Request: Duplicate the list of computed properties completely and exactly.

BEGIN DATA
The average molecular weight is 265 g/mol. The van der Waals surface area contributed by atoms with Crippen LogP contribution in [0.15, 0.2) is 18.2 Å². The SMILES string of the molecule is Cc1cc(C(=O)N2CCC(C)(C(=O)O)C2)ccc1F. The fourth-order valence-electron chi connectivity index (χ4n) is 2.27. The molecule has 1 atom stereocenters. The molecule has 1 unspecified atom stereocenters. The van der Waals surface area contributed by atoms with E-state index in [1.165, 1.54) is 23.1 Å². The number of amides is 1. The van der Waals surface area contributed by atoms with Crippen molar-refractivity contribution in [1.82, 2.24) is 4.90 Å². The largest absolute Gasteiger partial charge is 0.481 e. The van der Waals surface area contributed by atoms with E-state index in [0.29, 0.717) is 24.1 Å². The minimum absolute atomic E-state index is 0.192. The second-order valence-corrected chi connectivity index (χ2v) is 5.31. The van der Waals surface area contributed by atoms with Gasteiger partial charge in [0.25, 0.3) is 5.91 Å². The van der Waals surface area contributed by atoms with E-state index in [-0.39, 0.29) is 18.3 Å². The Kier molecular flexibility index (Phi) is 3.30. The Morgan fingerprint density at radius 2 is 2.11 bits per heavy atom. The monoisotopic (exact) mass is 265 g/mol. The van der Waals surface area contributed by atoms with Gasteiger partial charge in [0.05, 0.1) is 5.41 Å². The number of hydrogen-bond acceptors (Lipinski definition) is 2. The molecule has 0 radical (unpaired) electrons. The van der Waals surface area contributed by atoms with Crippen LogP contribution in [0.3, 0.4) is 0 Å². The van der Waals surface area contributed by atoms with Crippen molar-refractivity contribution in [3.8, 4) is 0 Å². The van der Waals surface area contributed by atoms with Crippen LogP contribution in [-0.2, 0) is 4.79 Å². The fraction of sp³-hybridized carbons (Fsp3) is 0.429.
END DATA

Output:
The average molecular weight is 265 g/mol. The van der Waals surface area contributed by atoms with Crippen LogP contribution in [0.15, 0.2) is 18.2 Å². The SMILES string of the molecule is Cc1cc(C(=O)N2CCC(C)(C(=O)O)C2)ccc1F. The fourth-order valence-electron chi connectivity index (χ4n) is 2.27. The molecule has 1 atom stereocenters. The molecule has 1 unspecified atom stereocenters. The van der Waals surface area contributed by atoms with E-state index in [1.165, 1.54) is 23.1 Å². The number of amides is 1. The van der Waals surface area contributed by atoms with Crippen molar-refractivity contribution in [1.82, 2.24) is 4.90 Å². The largest absolute Gasteiger partial charge is 0.481 e. The van der Waals surface area contributed by atoms with E-state index in [0.29, 0.717) is 24.1 Å². The minimum absolute atomic E-state index is 0.192. The second-order valence-corrected chi connectivity index (χ2v) is 5.31. The van der Waals surface area contributed by atoms with Gasteiger partial charge in [0.25, 0.3) is 5.91 Å². The van der Waals surface area contributed by atoms with E-state index in [-0.39, 0.29) is 18.3 Å². The Kier molecular flexibility index (Phi) is 3.30. The Morgan fingerprint density at radius 2 is 2.11 bits per heavy atom. The monoisotopic (exact) mass is 265 g/mol. The van der Waals surface area contributed by atoms with Gasteiger partial charge in [0.05, 0.1) is 5.41 Å². The number of hydrogen-bond acceptors (Lipinski definition) is 2. The molecule has 0 radical (unpaired) electrons. The van der Waals surface area contributed by atoms with Crippen LogP contribution in [0.3, 0.4) is 0 Å². The van der Waals surface area contributed by atoms with Crippen molar-refractivity contribution in [3.8, 4) is 0 Å². The van der Waals surface area contributed by atoms with Crippen LogP contribution in [-0.2, 0) is 4.79 Å². The fraction of sp³-hybridized carbons (Fsp3) is 0.429.